Novel Sensor for Rapid Detection of Blood Cell Types-Magnetostrictive Microcantilevers
Type of DegreeThesis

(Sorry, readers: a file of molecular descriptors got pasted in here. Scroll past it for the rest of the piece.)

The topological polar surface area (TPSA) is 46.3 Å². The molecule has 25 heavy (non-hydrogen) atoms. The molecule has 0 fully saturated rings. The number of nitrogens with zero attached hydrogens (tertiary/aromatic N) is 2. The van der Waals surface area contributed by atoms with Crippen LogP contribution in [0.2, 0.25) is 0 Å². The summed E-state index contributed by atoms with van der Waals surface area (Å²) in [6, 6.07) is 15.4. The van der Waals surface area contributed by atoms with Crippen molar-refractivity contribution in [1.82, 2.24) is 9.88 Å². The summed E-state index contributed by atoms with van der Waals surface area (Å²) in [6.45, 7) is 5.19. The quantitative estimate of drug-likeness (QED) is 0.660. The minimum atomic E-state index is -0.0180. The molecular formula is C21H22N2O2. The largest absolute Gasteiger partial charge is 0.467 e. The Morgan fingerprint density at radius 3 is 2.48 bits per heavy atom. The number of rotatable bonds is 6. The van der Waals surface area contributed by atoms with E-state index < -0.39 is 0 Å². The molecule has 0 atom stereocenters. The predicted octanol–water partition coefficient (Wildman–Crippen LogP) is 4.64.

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Microcantilevers have been around since the development of atomic force microscopy. The main attraction of cantilevers results from the fact that they can transduce many different signal domains into mechanical signals. Microcantilevers have different operational modes, but the one presented in this thesis is the dynamic microcantilever. Dynamic mode involves oscillation of the microcantilever at its resonance frequency. The main attraction of dynamic microcantilevers is that their resonance frequency is directly related to the mass attached to the microcantilever. Whenever mass is added to the surface of a microcantilever, a shift of resonance frequency will result. By monitoring the resonance frequency shift, the amount of mass added to the microcantilever can be determined. This type of detection can be applied in different fields including food science, environmental monitoring, and medical industries. Bacteria detection that usually takes up to a couple of days for identification can be analyzed within minutes using sensors like microcantilevers. Recently, more publications are focusing on employing microcantilevers as biosensors to detect anything from Salmonella in food to E-coli in water. The objective of this thesis is to fabricate magnetostrictive microcantilevers and demonstrate the capabilities and advantages by using them to detect blood types. By observing the resonance frequency shift of the magnetostrictive microcantilevers, A and B blood types can be distinguished. Also presented in this thesis is the development of magnetostrictive thin films by electrochemical deposition. The thin film process allows numerous sensors to be fabricated with sizes ranging into the microns. These sensors can be made into microcantilevers. The magnetostrictive microcantilevers presented here can be driven and sensed wirelessly and also have a higher quality-value (Q-value) than other microcantilevers. By observing shifts in its resonance frequency due to blood cell loading, there seems to be some potential in being able to distinguish between certain blood types.